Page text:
Author: David Bellot - Berkeley, CA, USA 08/12/2005

This Guy

Ahhh, the adopted persona…everybody’s got some sort of shtick. Maybe you’re a “that’s what she said” guy or you make funny noises a lot to entertain people. You like to pull quarters out of people’s ears or can switch hit between foreign accents for hours on end. There are tons of occasions when the shtick is sooooooo appropriate, but, really, there’s a time and a place to rein it in, isn’t there? Tying one on in a bar? Sure, seems fully reasonable. Maybe even meeting a new group of people at a dinner party is the right place to be the guy who does impressions all night long. But just like your work face might be a wee different than the real you, i.e., you have a mouth like a trucker in actuality, but you are wise enough to recognize the need to keep it clean in the workplace, your shtick should take a back seat in certain situations.

One of those certain situations is in the yoga studio. When an instructor is performing in class and, obviously, I don’t mean that an instructor shouldn’t command the attention of the students or not speak and present him or herself as the authority in the room. It’s going to be only a mediocre class when an instructor seems like she doesn’t believe what she says. It’s clear when an instructor doesn’t, in fact: you can just feel the lack of certainty, which can then be misinterpreted as a lack of passion (no yogi wants to be accused of lacking fervor for the practice), and it becomes challenging to relate to this person who struggles to share the energy and knowledge they possess with a group of yogis who are so absolutely willing and open to absorb the teachings. Back to my original thought, though: a showy, false-seeming persona makes it difficult to cut through the act to find the truth in the experience.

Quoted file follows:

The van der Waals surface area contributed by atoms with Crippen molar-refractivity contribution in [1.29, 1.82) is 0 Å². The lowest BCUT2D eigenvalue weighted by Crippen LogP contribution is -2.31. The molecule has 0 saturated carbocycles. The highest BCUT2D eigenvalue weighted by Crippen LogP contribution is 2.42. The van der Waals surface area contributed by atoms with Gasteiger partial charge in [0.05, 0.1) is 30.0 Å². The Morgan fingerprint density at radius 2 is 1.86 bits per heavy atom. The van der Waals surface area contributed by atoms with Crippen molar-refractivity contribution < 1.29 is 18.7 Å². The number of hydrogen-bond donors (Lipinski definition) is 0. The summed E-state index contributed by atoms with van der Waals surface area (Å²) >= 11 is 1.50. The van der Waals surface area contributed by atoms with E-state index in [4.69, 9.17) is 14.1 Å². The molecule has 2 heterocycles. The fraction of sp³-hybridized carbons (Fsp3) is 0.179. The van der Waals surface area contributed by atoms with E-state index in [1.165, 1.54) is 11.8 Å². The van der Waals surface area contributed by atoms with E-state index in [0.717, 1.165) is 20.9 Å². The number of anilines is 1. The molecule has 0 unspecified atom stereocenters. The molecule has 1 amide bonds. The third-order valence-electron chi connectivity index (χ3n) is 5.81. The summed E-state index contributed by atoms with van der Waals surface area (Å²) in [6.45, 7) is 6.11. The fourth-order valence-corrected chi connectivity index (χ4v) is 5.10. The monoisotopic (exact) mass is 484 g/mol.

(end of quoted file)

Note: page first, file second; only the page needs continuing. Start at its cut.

Recently, a friend who attends weekly Kabbalah lessons, discussions, meetings, what have you, recognized that his comedic personality (and he’s a pervy joke kind of guy, though, he’s a smart enough fella to know when to drop the I’ll-park-on-your-face jokes after you call him to say you’re running late because you’re having trouble finding a parking spot near the restaurant. He would never bust these beauties out in a Kabbalah lesson.) was not going over big with the teacher. Even though the teacher never mentioned it to him, my pervy friend could sense the disapproval and so he just straight up asked if his jokiness was inappropriate or a distraction to others in class. Long story short, my friend knows when to stop with the pranks and so will modify his behavior next week in class.

Yoga shouldn’t be serious all the time; it shouldn’t. We all “act” at least occasionally. There’s a line between the class being about the students and the class being about the instructor.Just like in everyday life, be you, always be you, and recognize the wisdom, growth and knowledge in pulling back, reading your crowd, delivering your message in the way you actually intend it to be heard.

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